Naidoo, R., 2018, ‘Turnover intentions among South African IT professionals: Gender, ethnicity and the influence of pay satisfaction’, African Journal of Information Systems 10(1), 1–20.

National Development Plan, 2010, Our future make it work, Republic of South Africa, viewed 18 February 2022, from https://www.gov.za/sites/default/files/gcis_document/201409/ndp-2030-our-future-make-it-workr.pdf.

Ngo-Henha, P.E., 2018, ‘A review of existing turnover intention theories’, International Journal of Economics and Management Engineering 11(11), 2760–2767.

Ogony, S.M. & Majola, B.K., 2018, ‘Factors causing employee turnover in the public service, South Africa’, Journal of Management & Administration 2018(1), 77–100.

Ohlsson, S., 2018, ‘Person– job fit and person– organization fit among start-up employees and their relation to job satisfaction and intention to leave’, Master’s dissertation, Lund University, viewed 14 February 2022, from http://lup.lub.lu.se/student-papers/record/9027307.

Pallant, J., 2013, SPSS survival manual, 5th edn., McGraw-Hill, New York, NY.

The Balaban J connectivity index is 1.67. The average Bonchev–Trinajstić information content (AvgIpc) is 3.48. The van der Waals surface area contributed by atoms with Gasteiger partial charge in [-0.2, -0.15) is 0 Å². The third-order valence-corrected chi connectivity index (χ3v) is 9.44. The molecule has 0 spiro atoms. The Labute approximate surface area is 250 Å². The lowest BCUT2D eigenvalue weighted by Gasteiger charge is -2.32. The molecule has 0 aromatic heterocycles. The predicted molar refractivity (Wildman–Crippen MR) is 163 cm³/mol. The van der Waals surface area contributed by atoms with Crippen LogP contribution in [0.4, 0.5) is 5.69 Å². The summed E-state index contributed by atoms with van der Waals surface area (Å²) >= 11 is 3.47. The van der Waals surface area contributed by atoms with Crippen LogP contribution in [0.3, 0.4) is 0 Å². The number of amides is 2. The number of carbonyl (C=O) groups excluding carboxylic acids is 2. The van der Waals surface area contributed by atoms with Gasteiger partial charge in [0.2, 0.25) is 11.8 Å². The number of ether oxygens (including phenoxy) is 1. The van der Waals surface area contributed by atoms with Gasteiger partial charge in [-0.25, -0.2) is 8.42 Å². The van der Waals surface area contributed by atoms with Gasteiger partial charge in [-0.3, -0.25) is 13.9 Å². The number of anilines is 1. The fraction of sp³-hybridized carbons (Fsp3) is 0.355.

Park, J. & Park, M., 2016, ‘Qualitative versus quantitative research methods: Discovery or justification?’, Journal of Marketing Thought 3(1), 1–8.

Peng, Y. & Mao, C., 2015, ‘The impact of person–job fit on job satisfaction: The mediator role of self efficacy’, Social Indicators Research 121(3), 805–813. https://doi.org/10.1007/s11205-014-0659-x

Phuong, N.N.D., Khuong, M.N., Phuc, L.H. & Dong, L.N.T., 2018, ‘The effect of two-dimensional factor on municipal civil servants’ job satisfaction and public policy implications’, The Journal of Asian Finance, Economics, and Business 5(3), 133–142. https://doi.org/10.13106/jafeb.2018.vol5.no3.133

Pillay, D., 2020, ‘Positive affect and mindfulness as predictors of resilience amongst women leaders in higher education institutions’, SA Journal of Human Resource Management 18(1), 1–10. https://doi.org/10.4102/sajhrm.v18i0.1260

Potgieter, I., 2018, ‘Personal attributes framework for talent retention’, in M. Coetzee, I.L. Potgieter & N. Ferreira (eds.), Psychology of retention: Theory, research and practice, pp. 183–201, Springer, Switzerland.